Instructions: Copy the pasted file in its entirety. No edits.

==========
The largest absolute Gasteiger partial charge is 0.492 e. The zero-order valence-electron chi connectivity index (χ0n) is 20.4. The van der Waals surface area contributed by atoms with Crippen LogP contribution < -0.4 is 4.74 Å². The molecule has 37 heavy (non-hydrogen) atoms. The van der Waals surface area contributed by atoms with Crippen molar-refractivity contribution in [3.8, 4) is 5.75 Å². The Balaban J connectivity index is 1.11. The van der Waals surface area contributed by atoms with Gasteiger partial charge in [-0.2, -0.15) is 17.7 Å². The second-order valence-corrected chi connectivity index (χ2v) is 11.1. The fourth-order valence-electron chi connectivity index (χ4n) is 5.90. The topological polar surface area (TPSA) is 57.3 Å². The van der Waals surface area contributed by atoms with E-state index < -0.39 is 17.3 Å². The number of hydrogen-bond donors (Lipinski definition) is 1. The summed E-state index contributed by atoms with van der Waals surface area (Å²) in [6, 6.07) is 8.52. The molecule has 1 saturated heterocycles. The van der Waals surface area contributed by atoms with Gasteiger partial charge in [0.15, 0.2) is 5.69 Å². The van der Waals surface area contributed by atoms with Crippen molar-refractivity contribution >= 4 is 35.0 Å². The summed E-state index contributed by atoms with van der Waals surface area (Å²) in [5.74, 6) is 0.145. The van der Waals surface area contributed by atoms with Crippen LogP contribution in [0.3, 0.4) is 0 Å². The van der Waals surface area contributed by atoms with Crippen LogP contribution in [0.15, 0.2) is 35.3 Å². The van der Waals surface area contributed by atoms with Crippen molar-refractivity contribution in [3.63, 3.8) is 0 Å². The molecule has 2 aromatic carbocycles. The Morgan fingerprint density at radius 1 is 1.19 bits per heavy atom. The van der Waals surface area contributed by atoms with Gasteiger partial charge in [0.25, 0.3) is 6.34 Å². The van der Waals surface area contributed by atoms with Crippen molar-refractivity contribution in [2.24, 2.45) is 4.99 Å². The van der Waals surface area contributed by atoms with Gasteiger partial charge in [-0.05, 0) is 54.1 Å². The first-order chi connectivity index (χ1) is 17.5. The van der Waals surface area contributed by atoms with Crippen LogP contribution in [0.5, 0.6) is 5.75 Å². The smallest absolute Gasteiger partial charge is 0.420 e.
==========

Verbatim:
The largest absolute Gasteiger partial charge is 0.492 e. The zero-order valence-electron chi connectivity index (χ0n) is 20.4. The van der Waals surface area contributed by atoms with Crippen LogP contribution < -0.4 is 4.74 Å². The molecule has 37 heavy (non-hydrogen) atoms. The van der Waals surface area contributed by atoms with Crippen molar-refractivity contribution in [3.8, 4) is 5.75 Å². The Balaban J connectivity index is 1.11. The van der Waals surface area contributed by atoms with Gasteiger partial charge in [-0.2, -0.15) is 17.7 Å². The second-order valence-corrected chi connectivity index (χ2v) is 11.1. The fourth-order valence-electron chi connectivity index (χ4n) is 5.90. The topological polar surface area (TPSA) is 57.3 Å². The van der Waals surface area contributed by atoms with E-state index < -0.39 is 17.3 Å². The number of hydrogen-bond donors (Lipinski definition) is 1. The summed E-state index contributed by atoms with van der Waals surface area (Å²) in [6, 6.07) is 8.52. The molecule has 1 saturated heterocycles. The van der Waals surface area contributed by atoms with Gasteiger partial charge in [0.15, 0.2) is 5.69 Å². The van der Waals surface area contributed by atoms with Crippen molar-refractivity contribution >= 4 is 35.0 Å². The summed E-state index contributed by atoms with van der Waals surface area (Å²) in [5.74, 6) is 0.145. The van der Waals surface area contributed by atoms with Crippen LogP contribution in [0.3, 0.4) is 0 Å². The van der Waals surface area contributed by atoms with Crippen LogP contribution in [0.15, 0.2) is 35.3 Å². The van der Waals surface area contributed by atoms with Crippen molar-refractivity contribution in [3.63, 3.8) is 0 Å². The molecule has 2 aromatic carbocycles. The Morgan fingerprint density at radius 1 is 1.19 bits per heavy atom. The van der Waals surface area contributed by atoms with Gasteiger partial charge in [0.25, 0.3) is 6.34 Å². The van der Waals surface area contributed by atoms with Crippen molar-refractivity contribution in [2.24, 2.45) is 4.99 Å². The van der Waals surface area contributed by atoms with Gasteiger partial charge in [-0.05, 0) is 54.1 Å². The first-order chi connectivity index (χ1) is 17.5. The van der Waals surface area contributed by atoms with Crippen LogP contribution in [0.5, 0.6) is 5.75 Å². The smallest absolute Gasteiger partial charge is 0.420 e.